St. Louis Cardinals starting pitcher Chris Carpenter celebrates after getting Texas Rangers' Mike Napoli to fly out and end the 6th inning of Game 5 of MLB's World Series baseball championship in Arlington

Chris Carpenter is starting Game 7 on short rest

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UPDATE: It’s official, Carpenter is starting on short rest.

Here’s Tony La Russa’s rather simple explanation, via R.B. Fallstrom of the Associated Press:

“He’s the guy our club wants to have out there, and he’s ready to take it. Plain and simple. He’s our guy.”

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Tony La Russa might wait until the last possible moment to officially announce tonight’s Game 7 starter, but Matthew Leach of MLB.com reports that the Cardinals will turn to Chris Carpenter on short rest.

Leach tweeted the following shortly after emerging from the Cardinals’ clubhouse last night:

Was told by someone who would most definitely know: “You know who’s starting tomorrow.”

Kyle Lohse has been the scheduled Game 7 starter and Jake Westbrook or Edwin Jackson are other options, but Wednesday night’s rainout pushed everything back by one day and allows La Russa to turn to Carpenter on three days’ rest.

Carpenter had never started on short rest during his entire career until Game 1 of the NLDS versus the Phillies. And he struggled, allowing four runs in three innings while walking three and striking out two. Since then he’s 3-0 with a 2.33 ERA in four starts, including a complete-game shutout against Philadelphia in his follow-up to the short-rest outing.

Generally speaking pitchers starting on short rest have a pretty terrible playoff track record during the past decade or so and Carpenter making just one (poor) short-rest start in 14 seasons as a big leaguer makes him a big question mark, but if he wants the ball and the alternatives are Lohse, Jackson, or Westbrook it’s not hard to see why La Russa would put the entire season in the hands of his ace.

Coco Crisp traded to the Indians for a minor league reliever

SAN FRANCISCO, CA - JUNE 27:  Coco Crisp #4 of the Oakland Athletics rounds third base to score against the San Francisco Giants in the top of the seventh inning at AT&T Park on June 27, 2016 in San Francisco, California.  (Photo by Thearon W. Henderson/Getty Images)
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UPDATE: (11:36 AM EDT, Wednesday): The deal has been announced by both clubs. The A’s will be receiving left-handed pitcher Colt Hynes. Hynes is 31. He’s pitches seven games in the big leagues and has spent ten years in the minors with a 3.62 ERA in 456 games, almost all in relief.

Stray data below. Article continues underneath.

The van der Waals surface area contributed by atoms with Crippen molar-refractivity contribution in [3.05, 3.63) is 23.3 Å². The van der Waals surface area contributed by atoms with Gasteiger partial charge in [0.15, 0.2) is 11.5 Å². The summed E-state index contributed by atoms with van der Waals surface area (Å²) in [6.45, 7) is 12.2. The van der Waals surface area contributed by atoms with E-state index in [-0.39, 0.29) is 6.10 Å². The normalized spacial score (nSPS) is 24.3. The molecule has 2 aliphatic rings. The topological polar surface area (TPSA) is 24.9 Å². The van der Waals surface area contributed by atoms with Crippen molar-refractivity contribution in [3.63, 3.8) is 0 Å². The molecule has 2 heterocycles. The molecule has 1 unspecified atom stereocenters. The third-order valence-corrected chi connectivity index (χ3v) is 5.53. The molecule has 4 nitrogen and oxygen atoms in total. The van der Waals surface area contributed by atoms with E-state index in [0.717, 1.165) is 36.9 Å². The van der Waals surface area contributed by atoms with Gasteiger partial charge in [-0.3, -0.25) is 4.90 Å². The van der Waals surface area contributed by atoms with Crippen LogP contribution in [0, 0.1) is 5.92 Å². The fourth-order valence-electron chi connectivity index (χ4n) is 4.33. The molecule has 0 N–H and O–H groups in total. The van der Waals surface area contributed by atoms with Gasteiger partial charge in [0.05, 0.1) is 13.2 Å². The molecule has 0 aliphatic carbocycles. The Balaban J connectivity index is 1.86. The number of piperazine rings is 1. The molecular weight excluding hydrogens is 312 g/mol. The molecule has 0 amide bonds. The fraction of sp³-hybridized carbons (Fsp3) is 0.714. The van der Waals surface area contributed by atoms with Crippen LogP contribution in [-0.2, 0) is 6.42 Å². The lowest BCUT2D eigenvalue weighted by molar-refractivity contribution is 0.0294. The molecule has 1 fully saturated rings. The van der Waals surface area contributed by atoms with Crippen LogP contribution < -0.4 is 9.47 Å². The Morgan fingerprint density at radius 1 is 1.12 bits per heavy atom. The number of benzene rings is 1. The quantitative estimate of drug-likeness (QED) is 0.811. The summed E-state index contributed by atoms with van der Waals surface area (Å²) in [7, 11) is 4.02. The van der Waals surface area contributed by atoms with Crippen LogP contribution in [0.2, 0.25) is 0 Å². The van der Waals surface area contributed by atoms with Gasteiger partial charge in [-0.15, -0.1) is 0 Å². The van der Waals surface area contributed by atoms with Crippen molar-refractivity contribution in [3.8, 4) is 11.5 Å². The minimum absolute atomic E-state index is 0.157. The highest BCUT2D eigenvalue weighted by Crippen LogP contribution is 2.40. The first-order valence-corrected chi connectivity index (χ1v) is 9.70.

Update (7:49 AM EDT, Wednesday): Susan Slusser hears word that, yes, the deal is official.

Update (7:20 PM EDT): John Hickey of the Bay Area News Group reports that Crisp has indeed been traded, but there won’t be an official announcement until Wednesday. Crisp has already left the Athletics’ clubhouse.

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Steve Adams of MLB Trade Rumors is reporting that the Athletics and Indians are making progress on a trade that would send outfielder Coco Crisp to Cleveland. Jon Morosi of FOX Sports confirms Adams’ report. Crisp, who has 10-and-5 rights, has waived them in order to facilitate a deal.

Crisp, 36, is owed the remainder of his $11 million salary for the 2016 season and has a $13 million option for the 2017 season that vests if he reaches 550 plate appearances or plays in 130 games this season. He has already played in 102 games and logged 434 PA, batting .234/.299/.399 with 11 home runs and 47 RBI.

The Indians are still looking to bolster the outfield. Michael Brantley is expected to miss the rest of the season, Bradley Zimmer may not yet be ready for the majors, and Abraham Almonte is not eligible to play in the postseason after testing positive for boldenone in February.

Wow! Zach McAllister kicks a line drive into the air, catches it

Screen Shot 2016-08-31 at 10.58.31 AM
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I met some guy on a hike a couple of months ago who used to be married to a close friend or a cousin or something of Indians pitcher Zach McAllister. I forget the details but it was some tenuous relationship like that. No different than a lot of brush-with-fame stories you get from Triple-A towns like Columbus, where McAllister spent some time.

Anyway, the guy met McAllister a couple of times. They didn’t really talk about much but the guy said he remembers McAllister talking about just how hard baseball was. In terms of the skills required and the mastery of it even if you are blessed with those skills. And, of course, the mental strain of it all when you’re at that place, as McAllister was at the time, when your career can either be made or broken by what the big club thinks of you. He was 22 or 23 then, and if he hadn’t been called up soon, he might’ve gone from prospect to organizational guy and that’s a lot of money left on the table.

Anyway, the point of it all was that this guy I was hiking with — not a big baseball fan — was super impressed with McAllister and said he hadn’t thought about just how hard professional sports were to even the guys who are insanely gifted at playing professional sports. I don’t think most of us think about that as much as we probably should.

Then again, sometimes players make it look easy. Like McAllister did last night when he threw a pitch to Kurt Suzuki, kicked the line drive that was hit back to him into the air and caught it on the fly: